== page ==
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Paula Rodenas is the author of The Random House Book of Horses and Horsemanship and a freelance writer for numerous magazines and newspapers, including Town & Country, Travel & Leisure, and the Horse Directory. She has edited books for Arco and Exposition Press and received awards from the Press Club of Long Island. She teaches creative writing for local adult education programs, and for more than twenty years has led the Merrick Senior Center’s Creative Writing Workshop, a sixteen-week program sponsored by Poets & Writers and the Town of Hempstead Department of Senior Enrichment. A lifelong horse lover, much of her subject matter as a writer has involved horses and she currently contributes to a thoroughbred racing column for a magazine in Long Island, New York. Rodenas has been invited to many foreign press trips for her work as a journalist.

Anyone who believes senior citizens cannot learn and improve should think again!

I have been leading a creative writing workshop for people ages sixty and up at the Merrick Senior Center for more than twenty years. I’ve always enjoyed one-on-one relationships with other writers and this workshop allows me the opportunity to share and appreciate the progress of the participants.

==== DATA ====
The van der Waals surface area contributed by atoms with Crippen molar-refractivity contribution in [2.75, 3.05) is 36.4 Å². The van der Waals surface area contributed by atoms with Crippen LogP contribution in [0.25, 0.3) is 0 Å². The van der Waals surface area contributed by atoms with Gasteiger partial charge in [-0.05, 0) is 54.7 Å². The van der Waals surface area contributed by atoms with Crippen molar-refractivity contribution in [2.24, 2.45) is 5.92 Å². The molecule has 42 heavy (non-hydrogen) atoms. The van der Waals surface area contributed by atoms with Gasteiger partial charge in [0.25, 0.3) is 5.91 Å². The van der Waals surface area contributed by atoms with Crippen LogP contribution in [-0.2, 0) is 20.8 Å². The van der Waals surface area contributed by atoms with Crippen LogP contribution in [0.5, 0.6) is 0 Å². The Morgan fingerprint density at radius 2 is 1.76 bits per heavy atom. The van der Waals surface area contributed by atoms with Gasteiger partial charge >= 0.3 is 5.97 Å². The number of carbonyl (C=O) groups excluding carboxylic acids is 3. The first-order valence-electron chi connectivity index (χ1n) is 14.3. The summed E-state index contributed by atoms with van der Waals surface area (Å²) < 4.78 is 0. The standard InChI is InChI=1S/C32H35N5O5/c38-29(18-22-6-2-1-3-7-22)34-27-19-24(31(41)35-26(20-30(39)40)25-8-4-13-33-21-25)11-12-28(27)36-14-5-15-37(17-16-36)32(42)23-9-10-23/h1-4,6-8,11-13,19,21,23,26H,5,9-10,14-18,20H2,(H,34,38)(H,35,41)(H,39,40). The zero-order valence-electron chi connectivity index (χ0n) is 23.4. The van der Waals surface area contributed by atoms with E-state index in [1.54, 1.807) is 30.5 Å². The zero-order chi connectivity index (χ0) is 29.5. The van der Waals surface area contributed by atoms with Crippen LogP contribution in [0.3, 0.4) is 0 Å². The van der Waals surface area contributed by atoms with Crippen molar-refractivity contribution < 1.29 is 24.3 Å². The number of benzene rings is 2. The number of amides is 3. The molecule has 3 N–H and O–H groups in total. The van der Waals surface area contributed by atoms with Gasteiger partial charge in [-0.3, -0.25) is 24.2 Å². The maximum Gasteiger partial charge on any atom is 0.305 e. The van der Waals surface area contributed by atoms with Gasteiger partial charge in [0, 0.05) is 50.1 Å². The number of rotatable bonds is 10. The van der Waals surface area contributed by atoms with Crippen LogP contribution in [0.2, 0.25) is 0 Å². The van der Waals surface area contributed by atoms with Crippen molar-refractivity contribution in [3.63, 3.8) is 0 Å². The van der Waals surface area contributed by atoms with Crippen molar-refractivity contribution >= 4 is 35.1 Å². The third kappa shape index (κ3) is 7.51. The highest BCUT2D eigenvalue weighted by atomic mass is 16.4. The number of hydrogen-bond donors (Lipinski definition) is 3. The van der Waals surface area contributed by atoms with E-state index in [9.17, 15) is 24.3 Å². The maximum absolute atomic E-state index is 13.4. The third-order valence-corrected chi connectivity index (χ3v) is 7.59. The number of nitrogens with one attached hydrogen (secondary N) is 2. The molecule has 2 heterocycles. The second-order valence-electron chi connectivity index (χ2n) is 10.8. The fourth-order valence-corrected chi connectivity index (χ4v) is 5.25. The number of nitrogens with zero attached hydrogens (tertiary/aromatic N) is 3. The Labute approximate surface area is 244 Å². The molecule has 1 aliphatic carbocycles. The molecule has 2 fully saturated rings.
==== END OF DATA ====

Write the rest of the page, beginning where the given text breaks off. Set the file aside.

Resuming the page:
Each week I give an assignment, but I emphasize that it is more of a guideline than a “must.” We have produced poetry, prose, memoirs, fiction and, for the stage, short dialogues or mini-plays that we call “vignettes.” The work is read aloud and critiqued by members of the group with a positive approach, building upon the foundation as opposed to tearing it apart.

The program presently runs for sixteen weeks each year between late February and mid-June, and meets once a week for two hours. At the end of the sessions, we hold a presentation at our local community theater, the Merrick Theater and Center for the Arts, offering free admission to the public, followed by an informal coffee hour. This enables the writers to mingle with the audience. We also publish a booklet in the fall entitled, “Musings of Maturity” which contains our most recent writings. We thus have two venues, one audio and one visual, in which to feature our work.